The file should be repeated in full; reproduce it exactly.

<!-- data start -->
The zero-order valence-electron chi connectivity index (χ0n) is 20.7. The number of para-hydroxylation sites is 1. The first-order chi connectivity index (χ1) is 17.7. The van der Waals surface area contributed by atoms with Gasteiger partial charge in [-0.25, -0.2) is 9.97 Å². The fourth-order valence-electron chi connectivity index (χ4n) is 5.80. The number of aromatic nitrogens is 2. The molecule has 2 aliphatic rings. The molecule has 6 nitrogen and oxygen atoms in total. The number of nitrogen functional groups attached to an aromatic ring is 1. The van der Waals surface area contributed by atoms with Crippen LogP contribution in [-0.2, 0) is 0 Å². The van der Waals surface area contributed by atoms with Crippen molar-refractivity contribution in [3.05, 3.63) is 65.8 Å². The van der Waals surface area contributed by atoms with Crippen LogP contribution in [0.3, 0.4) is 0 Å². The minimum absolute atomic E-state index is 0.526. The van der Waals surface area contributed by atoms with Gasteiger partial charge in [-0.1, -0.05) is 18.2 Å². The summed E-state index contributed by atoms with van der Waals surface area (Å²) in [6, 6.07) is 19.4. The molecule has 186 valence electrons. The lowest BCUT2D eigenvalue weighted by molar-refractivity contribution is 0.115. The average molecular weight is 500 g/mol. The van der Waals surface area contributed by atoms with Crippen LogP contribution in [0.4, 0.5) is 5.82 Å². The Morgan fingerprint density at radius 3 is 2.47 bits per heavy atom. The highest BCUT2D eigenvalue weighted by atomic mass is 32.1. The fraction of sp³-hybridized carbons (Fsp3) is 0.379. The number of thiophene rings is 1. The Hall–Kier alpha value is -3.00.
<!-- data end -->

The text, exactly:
The zero-order valence-electron chi connectivity index (χ0n) is 20.7. The number of para-hydroxylation sites is 1. The first-order chi connectivity index (χ1) is 17.7. The van der Waals surface area contributed by atoms with Gasteiger partial charge in [-0.25, -0.2) is 9.97 Å². The fourth-order valence-electron chi connectivity index (χ4n) is 5.80. The number of aromatic nitrogens is 2. The molecule has 2 aliphatic rings. The molecule has 6 nitrogen and oxygen atoms in total. The number of nitrogen functional groups attached to an aromatic ring is 1. The van der Waals surface area contributed by atoms with Crippen LogP contribution in [-0.2, 0) is 0 Å². The van der Waals surface area contributed by atoms with Crippen molar-refractivity contribution in [3.05, 3.63) is 65.8 Å². The van der Waals surface area contributed by atoms with Crippen LogP contribution in [0.3, 0.4) is 0 Å². The minimum absolute atomic E-state index is 0.526. The van der Waals surface area contributed by atoms with Gasteiger partial charge in [-0.1, -0.05) is 18.2 Å². The summed E-state index contributed by atoms with van der Waals surface area (Å²) in [6, 6.07) is 19.4. The molecule has 186 valence electrons. The lowest BCUT2D eigenvalue weighted by molar-refractivity contribution is 0.115. The average molecular weight is 500 g/mol. The van der Waals surface area contributed by atoms with Crippen LogP contribution in [0.4, 0.5) is 5.82 Å². The Morgan fingerprint density at radius 3 is 2.47 bits per heavy atom. The highest BCUT2D eigenvalue weighted by atomic mass is 32.1. The fraction of sp³-hybridized carbons (Fsp3) is 0.379. The number of thiophene rings is 1. The Hall–Kier alpha value is -3.00.